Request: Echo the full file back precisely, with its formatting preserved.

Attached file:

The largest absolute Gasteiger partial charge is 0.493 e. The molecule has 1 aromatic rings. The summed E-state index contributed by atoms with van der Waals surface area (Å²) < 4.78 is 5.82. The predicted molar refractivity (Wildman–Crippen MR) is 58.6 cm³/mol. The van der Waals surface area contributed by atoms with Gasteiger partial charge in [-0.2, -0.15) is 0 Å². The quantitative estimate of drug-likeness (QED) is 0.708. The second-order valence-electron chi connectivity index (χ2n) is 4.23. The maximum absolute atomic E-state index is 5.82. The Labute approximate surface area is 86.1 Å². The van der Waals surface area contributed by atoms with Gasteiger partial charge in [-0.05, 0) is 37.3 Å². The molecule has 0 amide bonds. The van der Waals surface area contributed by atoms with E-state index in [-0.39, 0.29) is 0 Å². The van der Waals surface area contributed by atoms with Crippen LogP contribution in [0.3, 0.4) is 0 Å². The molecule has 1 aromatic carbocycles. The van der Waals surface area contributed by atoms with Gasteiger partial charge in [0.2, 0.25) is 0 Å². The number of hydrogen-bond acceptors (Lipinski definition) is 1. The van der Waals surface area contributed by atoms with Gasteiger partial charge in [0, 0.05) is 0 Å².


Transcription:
The largest absolute Gasteiger partial charge is 0.493 e. The molecule has 1 aromatic rings. The summed E-state index contributed by atoms with van der Waals surface area (Å²) < 4.78 is 5.82. The predicted molar refractivity (Wildman–Crippen MR) is 58.6 cm³/mol. The van der Waals surface area contributed by atoms with Gasteiger partial charge in [-0.2, -0.15) is 0 Å². The quantitative estimate of drug-likeness (QED) is 0.708. The second-order valence-electron chi connectivity index (χ2n) is 4.23. The maximum absolute atomic E-state index is 5.82. The Labute approximate surface area is 86.1 Å². The van der Waals surface area contributed by atoms with Gasteiger partial charge in [-0.05, 0) is 37.3 Å². The molecule has 0 amide bonds. The van der Waals surface area contributed by atoms with E-state index in [-0.39, 0.29) is 0 Å². The van der Waals surface area contributed by atoms with Crippen LogP contribution in [0.3, 0.4) is 0 Å². The molecule has 1 aromatic carbocycles. The van der Waals surface area contributed by atoms with Gasteiger partial charge in [0.2, 0.25) is 0 Å². The number of hydrogen-bond acceptors (Lipinski definition) is 1. The van der Waals surface area contributed by atoms with Gasteiger partial charge in [0, 0.05) is 0 Å².